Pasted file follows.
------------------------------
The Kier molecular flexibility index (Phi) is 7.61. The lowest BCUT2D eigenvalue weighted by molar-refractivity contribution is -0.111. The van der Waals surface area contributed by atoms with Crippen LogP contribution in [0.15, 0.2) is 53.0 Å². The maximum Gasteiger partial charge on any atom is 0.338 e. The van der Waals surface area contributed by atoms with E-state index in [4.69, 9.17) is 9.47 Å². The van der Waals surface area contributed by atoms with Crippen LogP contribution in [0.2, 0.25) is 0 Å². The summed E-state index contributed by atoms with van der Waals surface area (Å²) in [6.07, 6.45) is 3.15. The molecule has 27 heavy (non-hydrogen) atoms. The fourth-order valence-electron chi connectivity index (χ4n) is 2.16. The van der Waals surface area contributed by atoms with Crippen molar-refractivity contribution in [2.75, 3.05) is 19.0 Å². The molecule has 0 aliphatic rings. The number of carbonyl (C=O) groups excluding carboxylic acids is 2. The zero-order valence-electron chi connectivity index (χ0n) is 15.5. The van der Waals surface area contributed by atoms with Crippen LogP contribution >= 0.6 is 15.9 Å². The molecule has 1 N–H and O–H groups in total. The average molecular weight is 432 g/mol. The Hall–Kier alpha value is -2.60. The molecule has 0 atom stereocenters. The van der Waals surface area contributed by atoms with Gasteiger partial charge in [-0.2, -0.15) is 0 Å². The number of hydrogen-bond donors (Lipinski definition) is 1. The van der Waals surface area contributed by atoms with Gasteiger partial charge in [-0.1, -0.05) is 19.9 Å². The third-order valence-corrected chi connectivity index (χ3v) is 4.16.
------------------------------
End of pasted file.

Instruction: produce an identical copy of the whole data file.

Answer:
The Kier molecular flexibility index (Phi) is 7.61. The lowest BCUT2D eigenvalue weighted by molar-refractivity contribution is -0.111. The van der Waals surface area contributed by atoms with Crippen LogP contribution in [0.15, 0.2) is 53.0 Å². The maximum Gasteiger partial charge on any atom is 0.338 e. The van der Waals surface area contributed by atoms with E-state index in [4.69, 9.17) is 9.47 Å². The van der Waals surface area contributed by atoms with Crippen LogP contribution in [0.2, 0.25) is 0 Å². The summed E-state index contributed by atoms with van der Waals surface area (Å²) in [6.07, 6.45) is 3.15. The molecule has 27 heavy (non-hydrogen) atoms. The fourth-order valence-electron chi connectivity index (χ4n) is 2.16. The van der Waals surface area contributed by atoms with Crippen molar-refractivity contribution in [2.75, 3.05) is 19.0 Å². The molecule has 0 aliphatic rings. The number of carbonyl (C=O) groups excluding carboxylic acids is 2. The zero-order valence-electron chi connectivity index (χ0n) is 15.5. The van der Waals surface area contributed by atoms with Crippen LogP contribution >= 0.6 is 15.9 Å². The molecule has 1 N–H and O–H groups in total. The average molecular weight is 432 g/mol. The Hall–Kier alpha value is -2.60. The molecule has 0 atom stereocenters. The van der Waals surface area contributed by atoms with Gasteiger partial charge in [-0.2, -0.15) is 0 Å². The number of hydrogen-bond donors (Lipinski definition) is 1. The van der Waals surface area contributed by atoms with Gasteiger partial charge in [-0.1, -0.05) is 19.9 Å². The third-order valence-corrected chi connectivity index (χ3v) is 4.16.